Camping Gives Kids an Endless World of Good

By Henderson, Karla A. | Parks & Recreation, November 2001 | Go to article overview

Camping Gives Kids an Endless World of Good


Henderson, Karla A., Parks & Recreation


Update

The "benefits approach" to recreation epitomized by NRPA s slogan "The Benefits are Endless" has commonalities with the American Camping Association's recent marketing slogan of "Camp Gives Kids a World of Good." These two movements began in a parallel fashion several years ago as these organizations sought to show the value and importance of what their profession does. In today's society, we recognize that it is not enough simply to say that recreation or camping has positive outcomes for people, we must show what it does and how those outputs occur.

The purpose of this "Research Update" column is to highlight the research of the past several years and the current approaches being used to show the value of organized camping for children and youth. Although parks and recreation departments have not typically administered resident camping programs, the number of day camps and special outdoor activities done with youth from high-risk communities is growing. Therefore, it is useful to describe what research indicates about the outcomes of camping for young people, and to explore applications of this information for youth programming in parks and recreation settings.

Measuring Outcomes

Henderson and Bialeschki (1994) found in a random survey of accredited camps that all of the camps reported doing some kind of evaluation each year. Almost all of those evaluations included staff, administrative, or facility evaluations, while very few examined outcomes of camp. Evaluating operational procedures is relatively easy to do, but evaluating behavior, skills, knowledge, attitudes, values, and other attributes campers acquire during or after camp is often difficult. As is true in all human service organizations, camp administrators, as well as their funders, want to show that the resources they spend actually produce both short and long-term benefits.

Numerous challenges exist in studying outcomes or benefits. It is difficult to measure if a camping or recreation program causes a change in behavior. It is even more difficult to measure the changes occurring in a relatively short period of time, such as for a five-day camp experience. Many factors may mitigate what happens to a young person. For example, it is more difficult to measure changes in youth because the rapid developmental changes in the first 15 years are unprecedented compared to other age groups (Sengstock & Hwalek, 1999). In addition, programs often include a wide variety of individuals with varied racial, ethnic, or cultural backgrounds. Little is known about how outcomes are related to identity characteristics.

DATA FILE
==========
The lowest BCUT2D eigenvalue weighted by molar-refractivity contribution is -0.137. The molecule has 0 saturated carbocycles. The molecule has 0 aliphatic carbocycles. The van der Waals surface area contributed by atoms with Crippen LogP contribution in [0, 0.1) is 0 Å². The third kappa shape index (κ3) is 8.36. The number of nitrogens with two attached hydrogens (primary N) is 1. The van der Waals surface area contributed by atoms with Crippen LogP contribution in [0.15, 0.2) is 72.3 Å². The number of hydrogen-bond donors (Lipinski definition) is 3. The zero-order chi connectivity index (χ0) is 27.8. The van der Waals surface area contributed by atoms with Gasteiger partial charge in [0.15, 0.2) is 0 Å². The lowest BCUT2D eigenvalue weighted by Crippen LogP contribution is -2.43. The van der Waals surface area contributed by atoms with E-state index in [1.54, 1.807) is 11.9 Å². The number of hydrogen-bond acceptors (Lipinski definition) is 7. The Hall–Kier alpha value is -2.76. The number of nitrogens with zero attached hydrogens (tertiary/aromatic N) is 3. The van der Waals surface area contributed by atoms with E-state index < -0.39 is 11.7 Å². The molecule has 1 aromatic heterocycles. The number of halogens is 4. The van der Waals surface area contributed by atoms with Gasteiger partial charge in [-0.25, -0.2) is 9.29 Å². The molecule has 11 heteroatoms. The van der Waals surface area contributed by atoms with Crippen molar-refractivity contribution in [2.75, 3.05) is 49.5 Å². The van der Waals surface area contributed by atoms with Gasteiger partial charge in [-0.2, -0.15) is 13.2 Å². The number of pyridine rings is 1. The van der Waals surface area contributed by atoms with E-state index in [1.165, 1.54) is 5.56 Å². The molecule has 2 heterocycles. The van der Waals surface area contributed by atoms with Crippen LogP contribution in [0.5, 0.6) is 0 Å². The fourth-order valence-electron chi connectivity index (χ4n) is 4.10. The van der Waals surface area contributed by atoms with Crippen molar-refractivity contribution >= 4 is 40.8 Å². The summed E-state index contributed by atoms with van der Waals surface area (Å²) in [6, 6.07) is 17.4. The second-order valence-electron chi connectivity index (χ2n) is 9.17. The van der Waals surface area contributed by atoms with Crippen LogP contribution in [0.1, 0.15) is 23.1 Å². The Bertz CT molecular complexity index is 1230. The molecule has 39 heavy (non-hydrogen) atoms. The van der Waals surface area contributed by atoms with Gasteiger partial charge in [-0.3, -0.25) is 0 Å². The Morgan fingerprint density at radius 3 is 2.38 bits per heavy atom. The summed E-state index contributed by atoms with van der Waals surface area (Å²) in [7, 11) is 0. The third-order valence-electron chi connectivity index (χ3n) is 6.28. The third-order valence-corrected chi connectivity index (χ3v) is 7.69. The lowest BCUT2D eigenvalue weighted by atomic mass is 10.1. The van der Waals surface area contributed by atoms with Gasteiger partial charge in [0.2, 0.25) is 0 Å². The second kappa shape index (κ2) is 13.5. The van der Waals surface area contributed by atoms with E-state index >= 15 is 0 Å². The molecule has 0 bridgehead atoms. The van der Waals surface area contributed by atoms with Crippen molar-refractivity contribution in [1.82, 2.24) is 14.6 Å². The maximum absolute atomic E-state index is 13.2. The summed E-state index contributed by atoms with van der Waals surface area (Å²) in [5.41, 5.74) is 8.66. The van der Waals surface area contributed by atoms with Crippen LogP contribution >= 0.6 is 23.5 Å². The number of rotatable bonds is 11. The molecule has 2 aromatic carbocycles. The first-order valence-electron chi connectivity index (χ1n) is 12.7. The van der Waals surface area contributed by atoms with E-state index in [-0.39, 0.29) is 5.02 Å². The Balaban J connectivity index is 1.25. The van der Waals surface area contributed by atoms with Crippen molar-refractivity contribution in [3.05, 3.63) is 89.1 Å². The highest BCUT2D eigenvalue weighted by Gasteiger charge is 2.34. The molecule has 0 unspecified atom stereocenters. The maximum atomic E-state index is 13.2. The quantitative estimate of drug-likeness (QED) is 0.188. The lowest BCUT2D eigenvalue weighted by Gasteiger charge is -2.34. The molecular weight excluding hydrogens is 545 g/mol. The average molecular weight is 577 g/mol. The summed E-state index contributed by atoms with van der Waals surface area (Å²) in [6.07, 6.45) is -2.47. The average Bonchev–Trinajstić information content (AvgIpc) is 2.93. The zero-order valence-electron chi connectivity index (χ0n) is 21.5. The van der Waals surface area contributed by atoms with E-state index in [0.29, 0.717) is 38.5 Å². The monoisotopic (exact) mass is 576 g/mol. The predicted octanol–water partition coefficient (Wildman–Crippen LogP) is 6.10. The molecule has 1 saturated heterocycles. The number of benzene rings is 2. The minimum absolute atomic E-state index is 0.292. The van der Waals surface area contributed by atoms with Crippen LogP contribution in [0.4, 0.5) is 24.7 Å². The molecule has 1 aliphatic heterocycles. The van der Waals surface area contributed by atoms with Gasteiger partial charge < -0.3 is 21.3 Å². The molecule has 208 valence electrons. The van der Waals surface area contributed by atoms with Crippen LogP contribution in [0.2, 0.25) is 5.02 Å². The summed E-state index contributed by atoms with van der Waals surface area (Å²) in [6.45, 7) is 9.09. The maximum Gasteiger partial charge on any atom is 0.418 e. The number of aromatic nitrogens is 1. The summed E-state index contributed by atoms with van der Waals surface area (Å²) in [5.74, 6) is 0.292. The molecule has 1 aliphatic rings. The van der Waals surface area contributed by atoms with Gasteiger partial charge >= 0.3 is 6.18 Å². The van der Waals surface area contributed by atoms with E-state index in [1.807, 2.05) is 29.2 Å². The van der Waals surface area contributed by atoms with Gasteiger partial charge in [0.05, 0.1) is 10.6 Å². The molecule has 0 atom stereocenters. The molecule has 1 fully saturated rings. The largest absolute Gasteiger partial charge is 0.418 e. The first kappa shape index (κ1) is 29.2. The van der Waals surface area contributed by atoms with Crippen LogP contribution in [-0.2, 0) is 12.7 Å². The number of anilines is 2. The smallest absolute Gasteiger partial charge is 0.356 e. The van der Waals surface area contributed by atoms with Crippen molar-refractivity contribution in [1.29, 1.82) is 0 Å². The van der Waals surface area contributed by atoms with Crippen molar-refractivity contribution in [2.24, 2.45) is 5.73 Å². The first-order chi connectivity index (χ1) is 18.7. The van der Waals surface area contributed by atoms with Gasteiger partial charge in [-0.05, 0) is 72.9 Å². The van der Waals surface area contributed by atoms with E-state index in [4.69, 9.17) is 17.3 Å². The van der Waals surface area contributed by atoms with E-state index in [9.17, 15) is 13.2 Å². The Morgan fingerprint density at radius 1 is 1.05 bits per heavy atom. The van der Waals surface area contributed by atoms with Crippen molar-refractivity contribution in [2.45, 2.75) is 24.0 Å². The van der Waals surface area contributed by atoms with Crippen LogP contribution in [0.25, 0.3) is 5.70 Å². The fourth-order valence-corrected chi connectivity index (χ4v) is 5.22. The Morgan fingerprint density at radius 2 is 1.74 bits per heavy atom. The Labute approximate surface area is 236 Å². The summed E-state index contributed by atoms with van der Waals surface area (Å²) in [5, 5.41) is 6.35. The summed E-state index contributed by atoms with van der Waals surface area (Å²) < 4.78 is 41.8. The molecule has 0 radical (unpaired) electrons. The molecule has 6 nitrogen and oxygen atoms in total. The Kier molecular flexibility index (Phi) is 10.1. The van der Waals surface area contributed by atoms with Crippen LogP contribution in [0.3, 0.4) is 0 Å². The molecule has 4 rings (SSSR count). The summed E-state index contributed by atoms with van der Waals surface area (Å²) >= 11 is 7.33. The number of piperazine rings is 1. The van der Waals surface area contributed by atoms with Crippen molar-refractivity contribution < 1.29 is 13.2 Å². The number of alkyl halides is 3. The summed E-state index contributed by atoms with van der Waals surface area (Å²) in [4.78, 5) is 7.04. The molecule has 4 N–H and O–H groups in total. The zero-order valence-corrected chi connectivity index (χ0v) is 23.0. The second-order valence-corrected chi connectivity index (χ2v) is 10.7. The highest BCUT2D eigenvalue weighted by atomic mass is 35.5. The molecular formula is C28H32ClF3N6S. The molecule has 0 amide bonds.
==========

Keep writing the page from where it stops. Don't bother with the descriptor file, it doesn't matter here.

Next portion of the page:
Most of us who have been to camp or who have been associated with resident or day camps intuitively know that as one element in a short period of time in a young person's life, camp may lead to growth for a young person. Research on developmental assets (Leffert, Benson, Scales, Sharma, Drake, & Blyth, 1998) indicated how many different aspects in a community might influence young people. Only a few empirical studies, however, have examined the benefits of camping. Based on the literature to date, this column examines current thought on how resident and day camp experiences can lead to positive youth development.

Deliberate Programming

Camping, like any other recreational or educational endeavor, is not inherently good. Many factors are addressed that result in a camp providing positive outcomes for growth and development. A recent study by Marsh (1999), for example, illustrated this point and provided a basis for examining other aspects of camping outcomes. Marsh reviewed a number of studies conducted in the past 30 years and found they were generally based on small samples in specific camps rather than in a variety of camps. Therefore, Marsh conducted a meta-analysis of 22 studies addressing self-constructs (self-esteem, self-confidence, and other aspects of self). The results showed that camp had a positive influence on self in relatively short periods of time across all age groups, but particularly among younger campers. …

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